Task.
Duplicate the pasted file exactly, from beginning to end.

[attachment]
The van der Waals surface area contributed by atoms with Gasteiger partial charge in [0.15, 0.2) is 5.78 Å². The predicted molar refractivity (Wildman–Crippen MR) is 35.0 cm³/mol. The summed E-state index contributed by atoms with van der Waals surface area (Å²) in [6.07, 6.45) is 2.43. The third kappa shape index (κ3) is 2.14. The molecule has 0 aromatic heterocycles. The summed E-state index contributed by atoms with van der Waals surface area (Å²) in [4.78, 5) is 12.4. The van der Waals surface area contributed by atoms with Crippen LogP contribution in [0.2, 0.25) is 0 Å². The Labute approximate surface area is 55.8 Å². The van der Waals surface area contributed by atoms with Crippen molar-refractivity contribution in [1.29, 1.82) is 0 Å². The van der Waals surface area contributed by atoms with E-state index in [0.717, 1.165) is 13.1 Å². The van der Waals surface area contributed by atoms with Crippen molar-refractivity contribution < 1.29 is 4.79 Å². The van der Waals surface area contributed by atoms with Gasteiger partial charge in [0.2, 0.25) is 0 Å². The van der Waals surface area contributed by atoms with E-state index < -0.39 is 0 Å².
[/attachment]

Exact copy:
The van der Waals surface area contributed by atoms with Gasteiger partial charge in [0.15, 0.2) is 5.78 Å². The predicted molar refractivity (Wildman–Crippen MR) is 35.0 cm³/mol. The summed E-state index contributed by atoms with van der Waals surface area (Å²) in [6.07, 6.45) is 2.43. The third kappa shape index (κ3) is 2.14. The molecule has 0 aromatic heterocycles. The summed E-state index contributed by atoms with van der Waals surface area (Å²) in [4.78, 5) is 12.4. The van der Waals surface area contributed by atoms with Crippen LogP contribution in [0.2, 0.25) is 0 Å². The Labute approximate surface area is 55.8 Å². The van der Waals surface area contributed by atoms with Crippen molar-refractivity contribution in [1.29, 1.82) is 0 Å². The van der Waals surface area contributed by atoms with E-state index in [0.717, 1.165) is 13.1 Å². The van der Waals surface area contributed by atoms with Crippen molar-refractivity contribution < 1.29 is 4.79 Å². The van der Waals surface area contributed by atoms with Gasteiger partial charge in [0.2, 0.25) is 0 Å². The van der Waals surface area contributed by atoms with E-state index < -0.39 is 0 Å².